David Bourget (Western Ontario)
David Chalmers (ANU, NYU)
Rafael De Clercq
Jack Alan Reynolds
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In Mark Eli Kalderon (ed.), Fictionalism in Metaphysics. Oxford University Press. 234--86 (2005)
In this paper I attempt two things. First, I argue that one can coherently imagine different communities using languages structurally similar to English, but in which the meanings of the quantifiers vary, so that the answers to ontological questions, such as ‘Under what circumstances do some things compose something?’, are different. Second, I argue that nevertheless, one can make sense of the idea that of the various possible assignments of meanings to the quantifiers, one is especially fundamental, so that there is still room for genuine debate as regards the answers to ontological questions construed in the fundamental way. My attempt to explain what is distinctive about the fundamental senses of the quantifiers involves a generalisation of the idea that claims of existence are never analytic.<br>.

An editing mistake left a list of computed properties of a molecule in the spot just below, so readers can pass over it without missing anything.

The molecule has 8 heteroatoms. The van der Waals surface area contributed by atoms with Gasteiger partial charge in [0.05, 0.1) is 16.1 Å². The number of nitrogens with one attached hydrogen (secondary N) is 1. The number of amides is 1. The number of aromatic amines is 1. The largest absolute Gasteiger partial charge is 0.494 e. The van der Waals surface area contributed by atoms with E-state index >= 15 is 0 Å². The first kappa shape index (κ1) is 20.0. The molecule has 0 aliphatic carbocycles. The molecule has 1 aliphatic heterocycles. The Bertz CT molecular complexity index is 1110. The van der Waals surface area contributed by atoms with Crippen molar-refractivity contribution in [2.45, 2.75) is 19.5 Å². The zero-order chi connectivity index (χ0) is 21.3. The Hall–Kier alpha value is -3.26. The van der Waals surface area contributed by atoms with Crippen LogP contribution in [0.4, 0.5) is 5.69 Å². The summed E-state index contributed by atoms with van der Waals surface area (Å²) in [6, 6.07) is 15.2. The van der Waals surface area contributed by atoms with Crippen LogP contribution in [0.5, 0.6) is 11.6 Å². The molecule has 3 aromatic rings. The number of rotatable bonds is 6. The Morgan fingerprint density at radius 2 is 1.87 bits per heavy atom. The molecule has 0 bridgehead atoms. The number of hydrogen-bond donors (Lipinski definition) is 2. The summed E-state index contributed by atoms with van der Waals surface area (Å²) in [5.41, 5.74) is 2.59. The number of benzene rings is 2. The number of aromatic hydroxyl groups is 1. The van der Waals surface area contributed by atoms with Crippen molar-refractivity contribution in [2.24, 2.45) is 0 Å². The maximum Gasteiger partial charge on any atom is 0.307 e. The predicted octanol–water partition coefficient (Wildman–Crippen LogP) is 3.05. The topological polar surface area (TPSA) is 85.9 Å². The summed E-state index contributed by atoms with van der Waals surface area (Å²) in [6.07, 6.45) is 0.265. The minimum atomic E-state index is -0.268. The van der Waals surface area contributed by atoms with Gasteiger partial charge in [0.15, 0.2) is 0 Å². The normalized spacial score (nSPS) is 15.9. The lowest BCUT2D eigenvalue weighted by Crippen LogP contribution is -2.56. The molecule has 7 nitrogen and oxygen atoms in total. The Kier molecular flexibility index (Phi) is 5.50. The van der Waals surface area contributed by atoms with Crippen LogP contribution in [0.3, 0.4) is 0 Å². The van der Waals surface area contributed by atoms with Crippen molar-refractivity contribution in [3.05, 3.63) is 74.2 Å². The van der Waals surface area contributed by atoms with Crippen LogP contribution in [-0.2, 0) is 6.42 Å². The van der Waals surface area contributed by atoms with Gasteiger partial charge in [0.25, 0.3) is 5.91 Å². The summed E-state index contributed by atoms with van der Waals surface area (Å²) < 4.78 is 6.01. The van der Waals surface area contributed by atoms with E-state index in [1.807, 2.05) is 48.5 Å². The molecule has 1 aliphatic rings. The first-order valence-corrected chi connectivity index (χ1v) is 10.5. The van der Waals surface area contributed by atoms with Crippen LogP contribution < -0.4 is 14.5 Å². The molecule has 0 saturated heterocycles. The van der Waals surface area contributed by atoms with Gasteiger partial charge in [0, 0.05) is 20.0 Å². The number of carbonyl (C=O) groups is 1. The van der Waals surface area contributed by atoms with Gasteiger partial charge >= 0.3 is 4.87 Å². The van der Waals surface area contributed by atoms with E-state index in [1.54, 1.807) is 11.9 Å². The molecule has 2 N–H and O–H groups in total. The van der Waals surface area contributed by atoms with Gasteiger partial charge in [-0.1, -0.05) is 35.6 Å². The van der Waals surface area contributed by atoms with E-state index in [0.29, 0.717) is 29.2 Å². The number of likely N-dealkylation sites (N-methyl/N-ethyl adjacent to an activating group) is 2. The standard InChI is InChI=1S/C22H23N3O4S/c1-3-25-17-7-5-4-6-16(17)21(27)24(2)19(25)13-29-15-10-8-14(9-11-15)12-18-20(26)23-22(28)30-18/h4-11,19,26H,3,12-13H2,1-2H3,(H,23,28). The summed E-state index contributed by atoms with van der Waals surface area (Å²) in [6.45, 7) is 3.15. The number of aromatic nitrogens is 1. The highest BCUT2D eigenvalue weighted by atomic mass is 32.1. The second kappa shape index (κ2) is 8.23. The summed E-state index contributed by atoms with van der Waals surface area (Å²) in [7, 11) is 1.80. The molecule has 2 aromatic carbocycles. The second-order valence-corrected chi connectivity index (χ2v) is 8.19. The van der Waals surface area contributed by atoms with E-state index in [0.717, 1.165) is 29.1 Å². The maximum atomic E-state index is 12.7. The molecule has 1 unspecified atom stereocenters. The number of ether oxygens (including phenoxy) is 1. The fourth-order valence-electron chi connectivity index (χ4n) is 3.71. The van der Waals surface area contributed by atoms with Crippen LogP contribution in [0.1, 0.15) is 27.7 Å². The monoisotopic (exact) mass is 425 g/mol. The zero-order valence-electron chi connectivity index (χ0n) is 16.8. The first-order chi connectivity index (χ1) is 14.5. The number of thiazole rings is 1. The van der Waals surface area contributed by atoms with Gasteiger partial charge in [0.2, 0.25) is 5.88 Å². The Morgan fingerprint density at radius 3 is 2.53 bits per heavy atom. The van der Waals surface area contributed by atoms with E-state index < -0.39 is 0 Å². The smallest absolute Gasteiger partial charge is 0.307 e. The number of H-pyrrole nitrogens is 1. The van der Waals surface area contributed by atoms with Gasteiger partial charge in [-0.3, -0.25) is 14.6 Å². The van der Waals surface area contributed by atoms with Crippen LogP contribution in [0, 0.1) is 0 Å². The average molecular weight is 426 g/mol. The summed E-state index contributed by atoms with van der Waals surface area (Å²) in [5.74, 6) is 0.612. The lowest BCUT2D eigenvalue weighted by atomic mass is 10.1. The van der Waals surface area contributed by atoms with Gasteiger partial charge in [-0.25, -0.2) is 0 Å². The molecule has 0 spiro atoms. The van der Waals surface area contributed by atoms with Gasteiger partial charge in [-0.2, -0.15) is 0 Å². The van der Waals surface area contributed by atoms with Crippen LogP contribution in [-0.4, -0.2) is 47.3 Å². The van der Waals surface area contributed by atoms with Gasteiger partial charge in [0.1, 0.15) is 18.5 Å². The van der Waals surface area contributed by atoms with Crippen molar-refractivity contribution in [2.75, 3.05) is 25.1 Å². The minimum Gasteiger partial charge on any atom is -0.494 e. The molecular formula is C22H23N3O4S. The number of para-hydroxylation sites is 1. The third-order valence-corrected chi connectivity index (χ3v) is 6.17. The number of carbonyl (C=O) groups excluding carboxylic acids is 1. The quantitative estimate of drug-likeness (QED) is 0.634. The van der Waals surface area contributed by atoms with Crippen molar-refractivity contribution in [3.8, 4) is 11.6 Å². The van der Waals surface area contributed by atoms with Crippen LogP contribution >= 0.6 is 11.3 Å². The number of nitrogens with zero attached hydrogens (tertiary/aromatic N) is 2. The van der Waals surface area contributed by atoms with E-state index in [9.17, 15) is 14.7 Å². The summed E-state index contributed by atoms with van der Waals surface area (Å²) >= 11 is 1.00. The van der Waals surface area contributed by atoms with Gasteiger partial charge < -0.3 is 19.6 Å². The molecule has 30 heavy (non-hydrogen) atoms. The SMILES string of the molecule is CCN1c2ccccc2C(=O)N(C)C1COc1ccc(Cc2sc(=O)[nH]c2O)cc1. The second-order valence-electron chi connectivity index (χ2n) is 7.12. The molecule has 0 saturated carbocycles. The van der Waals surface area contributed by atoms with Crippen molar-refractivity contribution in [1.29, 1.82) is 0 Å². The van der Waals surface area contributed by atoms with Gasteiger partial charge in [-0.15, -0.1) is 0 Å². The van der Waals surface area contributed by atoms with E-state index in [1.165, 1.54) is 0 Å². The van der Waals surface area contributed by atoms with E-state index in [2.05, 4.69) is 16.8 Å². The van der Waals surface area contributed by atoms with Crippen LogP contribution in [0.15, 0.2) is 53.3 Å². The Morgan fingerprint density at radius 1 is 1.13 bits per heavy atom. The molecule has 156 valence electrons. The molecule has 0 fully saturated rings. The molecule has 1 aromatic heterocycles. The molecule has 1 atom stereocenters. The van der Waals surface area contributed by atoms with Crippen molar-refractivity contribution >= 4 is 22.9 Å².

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Citations of this work BETA
Daniel Z. Korman (2007). Unrestricted Composition and Restricted Quantification. Philosophical Studies 140 (3):319-334.
Cian Dorr (2011). Physical Geometry and Fundamental Metaphysics. Proceedings of the Aristotelian Society 111 (1pt1):135-159.
Amie L. Thomasson (2010). The Controversy Over the Existence of Ordinary Objects. Philosophy Compass 5 (7):591-601.
L. A. Paul (2012). Building the World From its Fundamental Constituents. Philosophical Studies 158 (2):221-256.
Michael J. Raven (2012). In Defence of Ground. Australasian Journal of Philosophy 90 (4):687 - 701.
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